Hello! In my day job, I am a machine quilter / teacher / cartoonist / beading designer, so I thought I would share a bit about quilting from a machine quilter perspective. Before I begin, let me say that 99.999% of quilting clients are wonderful people and a delight to work with. Really.
I thought I would share a few of my stories and cartoons:
Pet Free Studios are a good thing. A few years ago I was building a house, so I moved my quilting machine into my dining room temporarily during construction. One of my cats got into the house and after eyeballing the customer quilt, went instead for a huge box of quilting thread – treating it as cat litter, thus ruining a few hundred dollars worth of my beautiful new thread. Not all was lost, as it did inspire this cartoon:
Not all quilts with "Issues" can be quilted out. I still remember my very first wonky quilt that I received from a customer. Wavy borders, bias that stretched when you glanced at it, and of course, the dreaded "C" cup in the middle of several intersecting seams. I somehow survived that quilt, learned how to tame most quilts with "issues," and even got a cartoon out of the deal:
Note: when I drew this cartoon, I was sure I would get complaints from quilters who piece. Instead, they loved it and always believe it was drawn for someone else – a friend, guild member or acquaintance who couldn’t piece a straight line to save their life… I’m OK with that- so long as they don’t send me hate mail.
One day, I received a judge’s comment in the mail that contained a rather silly remark about one of my show quilts. I decided some payback was in order, time to poke fun at silly judge comments by drawing yet another cartoon:
After I posted it, I figured, this time, I would certainly ruffle feathers and receive hate mail from quilt show judges. Instead, I received many requests by professional judges to use the cartoon in their guild presentations. They actually thought it was funny! Whew… what a relief!
My funniest client story was NOT the accountant who intentionally wrote the check for half the amount of the quilting cost, then kept me talking so I wouldn’t notice until she had driven off with tires burning rubber. No, that honor goes to the quilter who came to my pet free, smoke free studio and asked me to bathe and put on brand new clean clothes and not touch my pets in the morning so that her panel quilt would not be mussed with pet cooties. This is a true story!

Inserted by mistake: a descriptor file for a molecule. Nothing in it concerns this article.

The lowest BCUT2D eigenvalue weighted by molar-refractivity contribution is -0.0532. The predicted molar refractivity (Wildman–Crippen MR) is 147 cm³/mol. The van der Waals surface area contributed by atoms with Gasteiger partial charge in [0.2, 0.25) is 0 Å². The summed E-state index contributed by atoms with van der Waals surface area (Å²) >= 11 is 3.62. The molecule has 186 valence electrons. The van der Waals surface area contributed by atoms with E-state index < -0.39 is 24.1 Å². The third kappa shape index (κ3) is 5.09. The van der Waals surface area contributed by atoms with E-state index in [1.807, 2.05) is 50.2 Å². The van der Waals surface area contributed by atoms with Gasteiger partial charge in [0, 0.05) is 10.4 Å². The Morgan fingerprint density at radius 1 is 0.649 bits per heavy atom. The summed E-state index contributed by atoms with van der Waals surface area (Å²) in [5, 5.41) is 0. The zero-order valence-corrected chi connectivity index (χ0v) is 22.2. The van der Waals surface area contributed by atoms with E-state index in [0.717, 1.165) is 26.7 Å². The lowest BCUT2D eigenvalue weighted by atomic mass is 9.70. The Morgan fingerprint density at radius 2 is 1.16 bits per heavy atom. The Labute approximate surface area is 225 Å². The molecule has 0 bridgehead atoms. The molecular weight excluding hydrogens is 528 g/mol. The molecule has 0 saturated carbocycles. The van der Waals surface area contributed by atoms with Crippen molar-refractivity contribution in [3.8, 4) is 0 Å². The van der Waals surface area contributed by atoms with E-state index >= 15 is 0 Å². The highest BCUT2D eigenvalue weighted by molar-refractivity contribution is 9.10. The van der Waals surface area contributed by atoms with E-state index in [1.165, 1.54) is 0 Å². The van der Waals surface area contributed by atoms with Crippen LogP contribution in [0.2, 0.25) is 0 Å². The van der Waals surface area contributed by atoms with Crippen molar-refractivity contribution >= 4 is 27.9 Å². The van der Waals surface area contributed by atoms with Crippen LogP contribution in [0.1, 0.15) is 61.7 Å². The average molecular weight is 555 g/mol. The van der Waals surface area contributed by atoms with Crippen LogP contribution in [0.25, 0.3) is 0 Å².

After I mumbled something politely about my schedule being full, I quickly sent her on her way! Wasting no time, I ran to the mirror to see if I looked like a slob; sniffed my armpits to see if I smelled; and looked around to see if my studio was a disaster or a mess. But no, all were in order, thank goodness! After a request like that, I had to wonder, you know. J
Moral of the Story: It is never a good idea to ask your machine quilter to bathe if you want her to quilt your quilt.
Here is a cartoon that I drew recently for Carol Olson, (creator of the Fine Line Ruler) which features her favorite quilting quote. This fits in nicely with the last story.
Fortunately for me, all the people I quilt for are wonderful, kind people, so they haven’t asked me to bathe at all. Here are a just a small sampling of quilts I have quilted:
And here is a how-to design for all the machine quilters out there:
Thank you to Michele, for the opportunity to be a guest blogger. This is a fabulous site, and I wish I had thought of the concept first!! J